The most well studied coactivators are of the Steroid Receptor Coactivator (SRC) family, which includes SRC-1 (or NcoA-1), SRC-2 (also known as TIF-2 or GRIP1, NcoA-2) and SRC-3 (also known as RAC3, ACTR, AIB1, P/CIP and TRAM). Llopis et al., were the first to directly visualize the interaction between SRC-1 and a SHR in living cells using FRET [Llopis et al., 2000]. They showed that the ERα LBD exhibited some basal interaction with coactivators in unstimulated cells that was increased upon agonist addition and abolished by receptor antagonists. A large number of publications have since confirmed these findings, also with full-length ER constructs. Interestingly, these studies clearly show that the receptor adopts a slightly different conformation for various ligands, and this conformation significantly influences the binding of specific coregulatory proteins [Schaufele et al., 2000; Tamrazi et al., 2005; Weatherman et al., 2002]. Likewise, the small structural differences between the LBD of ERα and ERβ can result in profound differences in SRC-1 recruitment with the same ligand [Margeat et al., 2003]. We have visualized these conformational changes by fusing full-length ERα with YFP to its N- and CFP to its C-terminus [Michalides et al., 2004]. This allowed us to monitor conformational alterations of the receptor after ligand binding in the form of a change in FRET between CFP and YFP (Figure 3B-D). Indeed, subtle FRET differences between the various anti-estrogens tested were observed, showing that the receptor had adopted ligand specific conformations.
The stoichiometry of interaction between ERα and SRC-1 was studied using fluorescence correlation spectroscopy (FCS). By measuring the fluorescence signal from a very small excitation volume only, this technique allows precise determination of the diffusion coefficient of fluorescently labeled proteins, which is in part dependent on protein complex formation (Figure 5). In this way, Margeat et al., could show that the ERα dimer binds a single SRC-1 coactivator molecule [Margeat et al., 2001].
One caveat of the above experiments is the use of only the AF-2 binding part of SRC-1. This may give false impressions when conclusions are extrapolated to the full-length receptor. Work from others and unpublished data from our lab have demonstrated that full-length SRC-1 binds the receptor through its AF-1 domain in a ligand independent manner [Dutertre and Smith, 2003] (Zwart et al., manuscript in preparation). AF-2 binding still functions as a switch to invoke full transactivation activity, but in contrast to what the above studies suggest, SRC-1 is already bound to unliganded receptors. This was also demonstrated by Stenoien et al., who used a fusion construct of CFP-ERα with a lac repressor domain to artificially target the receptor to an integrated lac operator array [Stenoien et al., 2001a]. Even in the absence of ligand, significant levels of SRC-1 were already present on the array, which further increased upon addition of agonist, and decreased after addition of antagonist. Further work by this group suggested that agonist binding predominantly stabilized SRC-1 binding, which translated in identical mobility of both proteins [Stenoien et al., 2001b]. Similar results were reported for other SHRs like GR and AR, and for other coregulators including CREB binding protein (CBP), glucocorticoid receptor (GR) interacting protein 1 (GRIP-1), and RIP140 [Becker et al., 2002; Carascossa et al., 2006; Marcelli et al., 2006]. Interestingly, in all cases dynamic DNA binding of SHRs was observed even in the presence of agonist and coregulators.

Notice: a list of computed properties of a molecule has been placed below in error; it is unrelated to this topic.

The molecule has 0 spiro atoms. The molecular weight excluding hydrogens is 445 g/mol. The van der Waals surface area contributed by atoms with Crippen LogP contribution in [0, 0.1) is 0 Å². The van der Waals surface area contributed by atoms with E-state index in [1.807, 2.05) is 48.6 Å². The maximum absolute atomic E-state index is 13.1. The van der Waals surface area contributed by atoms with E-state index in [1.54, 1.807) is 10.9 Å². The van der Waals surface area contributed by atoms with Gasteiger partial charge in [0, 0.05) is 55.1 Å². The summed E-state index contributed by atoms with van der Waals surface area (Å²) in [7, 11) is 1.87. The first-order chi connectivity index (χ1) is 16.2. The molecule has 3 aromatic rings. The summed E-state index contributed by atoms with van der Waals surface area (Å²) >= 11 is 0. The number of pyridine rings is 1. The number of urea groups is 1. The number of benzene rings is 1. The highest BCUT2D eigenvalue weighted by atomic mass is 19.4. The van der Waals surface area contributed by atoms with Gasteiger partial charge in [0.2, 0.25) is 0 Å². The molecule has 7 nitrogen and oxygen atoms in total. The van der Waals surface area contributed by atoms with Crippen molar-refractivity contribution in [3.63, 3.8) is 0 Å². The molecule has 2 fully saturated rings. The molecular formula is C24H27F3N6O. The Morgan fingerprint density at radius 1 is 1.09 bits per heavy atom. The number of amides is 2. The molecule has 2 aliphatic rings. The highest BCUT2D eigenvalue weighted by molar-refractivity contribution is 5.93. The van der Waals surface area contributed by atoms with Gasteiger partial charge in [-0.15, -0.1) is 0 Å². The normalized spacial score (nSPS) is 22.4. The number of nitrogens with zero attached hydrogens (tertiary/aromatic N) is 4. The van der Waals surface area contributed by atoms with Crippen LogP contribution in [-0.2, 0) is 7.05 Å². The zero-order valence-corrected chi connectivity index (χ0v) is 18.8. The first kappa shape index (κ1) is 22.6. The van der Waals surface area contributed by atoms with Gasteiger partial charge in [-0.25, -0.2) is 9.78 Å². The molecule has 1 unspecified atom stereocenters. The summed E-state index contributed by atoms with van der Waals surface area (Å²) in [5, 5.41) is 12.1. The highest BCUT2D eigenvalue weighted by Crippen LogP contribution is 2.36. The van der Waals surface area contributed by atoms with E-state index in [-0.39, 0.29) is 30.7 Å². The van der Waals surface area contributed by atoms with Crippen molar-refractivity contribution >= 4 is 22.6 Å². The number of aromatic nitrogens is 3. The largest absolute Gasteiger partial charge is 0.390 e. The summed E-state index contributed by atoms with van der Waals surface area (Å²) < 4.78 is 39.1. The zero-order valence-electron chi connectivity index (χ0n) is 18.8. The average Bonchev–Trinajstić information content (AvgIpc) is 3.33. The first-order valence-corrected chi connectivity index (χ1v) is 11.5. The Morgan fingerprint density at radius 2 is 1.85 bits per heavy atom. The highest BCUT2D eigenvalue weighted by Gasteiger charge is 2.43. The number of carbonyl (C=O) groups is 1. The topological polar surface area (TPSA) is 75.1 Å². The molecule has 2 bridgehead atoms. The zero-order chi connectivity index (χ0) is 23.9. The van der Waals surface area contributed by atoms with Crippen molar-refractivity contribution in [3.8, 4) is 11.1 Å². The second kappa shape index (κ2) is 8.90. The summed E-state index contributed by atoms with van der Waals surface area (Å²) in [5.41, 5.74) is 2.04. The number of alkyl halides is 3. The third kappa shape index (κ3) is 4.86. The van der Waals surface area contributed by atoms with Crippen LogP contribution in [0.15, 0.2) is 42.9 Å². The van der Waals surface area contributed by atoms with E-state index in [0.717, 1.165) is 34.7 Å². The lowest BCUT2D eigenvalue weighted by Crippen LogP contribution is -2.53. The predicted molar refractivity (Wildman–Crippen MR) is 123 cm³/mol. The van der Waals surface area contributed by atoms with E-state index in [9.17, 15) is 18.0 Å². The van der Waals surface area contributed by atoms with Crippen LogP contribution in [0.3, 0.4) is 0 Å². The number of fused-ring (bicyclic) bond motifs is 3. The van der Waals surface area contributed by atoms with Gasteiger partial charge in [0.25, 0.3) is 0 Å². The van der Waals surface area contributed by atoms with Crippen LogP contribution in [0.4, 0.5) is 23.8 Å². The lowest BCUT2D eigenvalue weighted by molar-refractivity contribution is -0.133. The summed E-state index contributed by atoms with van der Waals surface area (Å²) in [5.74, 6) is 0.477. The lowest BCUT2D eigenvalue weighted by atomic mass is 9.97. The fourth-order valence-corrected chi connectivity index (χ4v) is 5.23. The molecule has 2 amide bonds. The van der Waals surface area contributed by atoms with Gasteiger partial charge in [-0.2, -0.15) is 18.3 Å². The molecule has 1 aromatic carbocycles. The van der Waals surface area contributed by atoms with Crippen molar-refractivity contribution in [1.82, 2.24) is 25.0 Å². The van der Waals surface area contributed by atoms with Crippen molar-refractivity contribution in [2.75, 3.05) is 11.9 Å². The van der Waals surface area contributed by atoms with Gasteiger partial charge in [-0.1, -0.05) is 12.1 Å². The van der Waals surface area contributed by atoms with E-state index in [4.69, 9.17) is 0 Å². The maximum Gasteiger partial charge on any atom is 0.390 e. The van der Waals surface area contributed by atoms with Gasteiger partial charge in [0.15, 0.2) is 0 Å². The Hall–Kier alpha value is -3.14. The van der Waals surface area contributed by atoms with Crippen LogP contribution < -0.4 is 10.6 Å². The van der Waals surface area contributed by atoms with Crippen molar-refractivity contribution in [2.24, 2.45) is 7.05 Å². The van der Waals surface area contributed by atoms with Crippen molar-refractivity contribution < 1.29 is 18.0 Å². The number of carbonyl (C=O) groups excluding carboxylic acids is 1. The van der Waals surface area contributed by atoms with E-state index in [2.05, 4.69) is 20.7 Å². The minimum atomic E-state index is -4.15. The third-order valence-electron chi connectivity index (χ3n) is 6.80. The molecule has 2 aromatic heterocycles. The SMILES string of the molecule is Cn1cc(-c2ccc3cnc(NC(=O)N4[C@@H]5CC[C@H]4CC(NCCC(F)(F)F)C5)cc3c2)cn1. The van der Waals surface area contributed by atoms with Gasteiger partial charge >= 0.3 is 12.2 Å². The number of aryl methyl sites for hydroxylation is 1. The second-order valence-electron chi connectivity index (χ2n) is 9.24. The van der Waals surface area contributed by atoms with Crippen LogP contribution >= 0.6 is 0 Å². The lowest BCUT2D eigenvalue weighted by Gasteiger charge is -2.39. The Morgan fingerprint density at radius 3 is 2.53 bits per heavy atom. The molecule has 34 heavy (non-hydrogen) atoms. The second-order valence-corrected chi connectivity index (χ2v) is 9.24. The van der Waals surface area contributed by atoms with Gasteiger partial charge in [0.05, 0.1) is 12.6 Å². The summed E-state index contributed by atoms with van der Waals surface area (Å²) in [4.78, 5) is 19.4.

Our view on SHR mediated transcription has more and more shifted from one in which a static holoenzyme of transcription factors is steadily built up after initial binding of the receptor to a response element, into a highly dynamic picture where different factors rapidly move in and out to perform temporary and local functions (Figure 2, step 8). In this so-called hit-and-run model, transcription only takes place when all factors coincidentally meet at the same time at the same location. Factors like DNA binding on specific HREs, and ligand dependent coregulator recruitment simply increase the odds that a successful transcriptional unit is formed and a gene is transcribed. FRAP analysis shows that indeed the majority of nuclear proteins are highly mobile [Phair and Misteli, 2000], except for Polymerase II, which once recruited has a residence time on the DNA in the order of minutes.
Whichever model is closer to reality, it is clear that transcription is a complex process, requiring dozens of proteins. Large-scale Chromatin IP assays have shown the recruitment of at least 46 factors to an empty promoter before continued transcription can take place [Metivier et al., 2003]. Interestingly, these experiments revealed a striking ATP-dependent periodicity in the recruitment of these factors, which was confirmed using FRAP analysis [Metivier et al., 2003; Reid et al., 2003]. The observed cycling time was in the order of 1h, much slower than the rapid exchange of SHRs on the template described earlier. Receptor degradation by the proteasome plays an important role in this process, as a block of proteasomal function halts the cycle after one round of transcription (Figure 2, step 9). This corresponds to previous observations that GR and ERα completely immobilize in the nucleus upon proteasome inhibition [Stavreva et al., 2004; Stenoien et al., 2001b]. However, since proteasome inhibition rapidly de-ubiquitinates histones, these effects may also be indirect, and the result of chromatin alterations [Dantuma et al., 2006]. An important role to maintain proper cycling has also been suggested for heat shock proteins like HSP-90 [Stavreva et al., 2004].
The exact role of this cyclic recruitment of transcription factors to the promoter is still unclear. It is also difficult to interpret how this slower cycle relates to the rapid exchange of SHRs that forms the basis of the hit-and-run model. Interestingly, the cyclic pattern of transcription factor presence on the promoter does suggest that some form of order in the build up of a functional transcriptional unit must exist, resulting in a so-called transcription factory. This may very well represent the summation of all rapid exchange events over a longer period of time, which suggests that both models may not necessarily be mutually exclusive, and might act in subsequent steps of transcription initiation.